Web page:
The popular chain has partnered with a sustainable biochemical company to turn used coffee beans into biofuel.
offee helps energize millions of Americans each day. In fact, according to the U.K.-based marketing firm Euromonitor, the average American guzzles nearly 90 gallons of coffee each year. But what happens to the coffee grounds after the drink has been consumed? It’s true, some people use the by-product to fertilize their soil (coffee grounds are known to raise the acidity level of soil, which is good for some but not all plants). Many more people simply throw away the ground beans. Recently, however, a company has turned to reusing the by-product in the most ingenious of ways: to power roughly 80 percent of the utilities within a tiny home.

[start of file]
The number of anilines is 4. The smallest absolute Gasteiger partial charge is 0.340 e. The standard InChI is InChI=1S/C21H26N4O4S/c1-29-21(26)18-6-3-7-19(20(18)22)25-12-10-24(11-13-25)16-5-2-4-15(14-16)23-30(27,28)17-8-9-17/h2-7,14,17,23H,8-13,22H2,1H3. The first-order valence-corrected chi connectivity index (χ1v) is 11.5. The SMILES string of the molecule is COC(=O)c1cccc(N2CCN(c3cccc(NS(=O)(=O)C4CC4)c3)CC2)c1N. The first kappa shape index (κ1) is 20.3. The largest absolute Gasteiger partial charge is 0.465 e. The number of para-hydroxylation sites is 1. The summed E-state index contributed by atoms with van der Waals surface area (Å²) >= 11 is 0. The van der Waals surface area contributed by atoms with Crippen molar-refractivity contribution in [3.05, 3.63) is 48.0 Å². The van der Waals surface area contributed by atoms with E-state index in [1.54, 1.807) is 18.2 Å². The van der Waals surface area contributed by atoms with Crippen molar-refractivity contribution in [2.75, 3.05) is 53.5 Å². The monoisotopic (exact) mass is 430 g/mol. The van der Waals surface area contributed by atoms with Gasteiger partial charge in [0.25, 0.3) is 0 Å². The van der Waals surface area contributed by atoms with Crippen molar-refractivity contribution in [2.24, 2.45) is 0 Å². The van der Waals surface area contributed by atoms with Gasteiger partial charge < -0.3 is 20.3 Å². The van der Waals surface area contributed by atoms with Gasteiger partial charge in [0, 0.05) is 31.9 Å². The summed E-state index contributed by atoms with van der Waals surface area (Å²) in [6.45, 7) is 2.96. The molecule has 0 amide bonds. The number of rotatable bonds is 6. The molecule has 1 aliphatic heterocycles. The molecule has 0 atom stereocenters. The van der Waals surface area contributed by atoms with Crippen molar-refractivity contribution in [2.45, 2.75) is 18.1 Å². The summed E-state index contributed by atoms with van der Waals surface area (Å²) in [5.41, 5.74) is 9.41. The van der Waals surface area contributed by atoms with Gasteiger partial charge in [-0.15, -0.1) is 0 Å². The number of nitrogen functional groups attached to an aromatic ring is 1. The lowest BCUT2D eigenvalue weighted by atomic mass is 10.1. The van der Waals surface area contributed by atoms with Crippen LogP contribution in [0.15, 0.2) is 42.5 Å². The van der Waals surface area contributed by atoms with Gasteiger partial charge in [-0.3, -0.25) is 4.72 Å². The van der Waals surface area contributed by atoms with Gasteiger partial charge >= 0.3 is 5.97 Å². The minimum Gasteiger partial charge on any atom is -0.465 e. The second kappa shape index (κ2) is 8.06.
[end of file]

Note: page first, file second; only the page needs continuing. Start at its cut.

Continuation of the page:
Dunkin’ Donuts, one of the largest coffee chains in America, has partnered with Blue Marble Biomaterials, a sustainable biochemical company, to create eco-friendly biofuel. The process is one in which the excess oil in the used coffee beans is removed, mixed with an alcohol that turns the product to biodiesel, and then refined into fuel that can be burned to produce energy.
According to Blue Marble Biomaterials, every 170 pounds of used coffee grounds yields about one gallon of fuel that can be used in a home.
This led Dunkin’ Donuts to showcase its new science experiment. After partnering with New Frontier Tiny Homes (a company that designs and builds tiny homes in the world), the two created Dunkin’ at Home—a custom-built 275-square-foot transportable home. The exterior of the home is made of dark, black-stained cedar wood, to mimic the color and texture of a strong cup of coffee. Inside the home, there is a kitchen, bathroom with a shower, washer and dryer, bedroom, living room, and a small porch. If this is the future of eco-friendly living, then sign me up for an extra-large coffee every morning.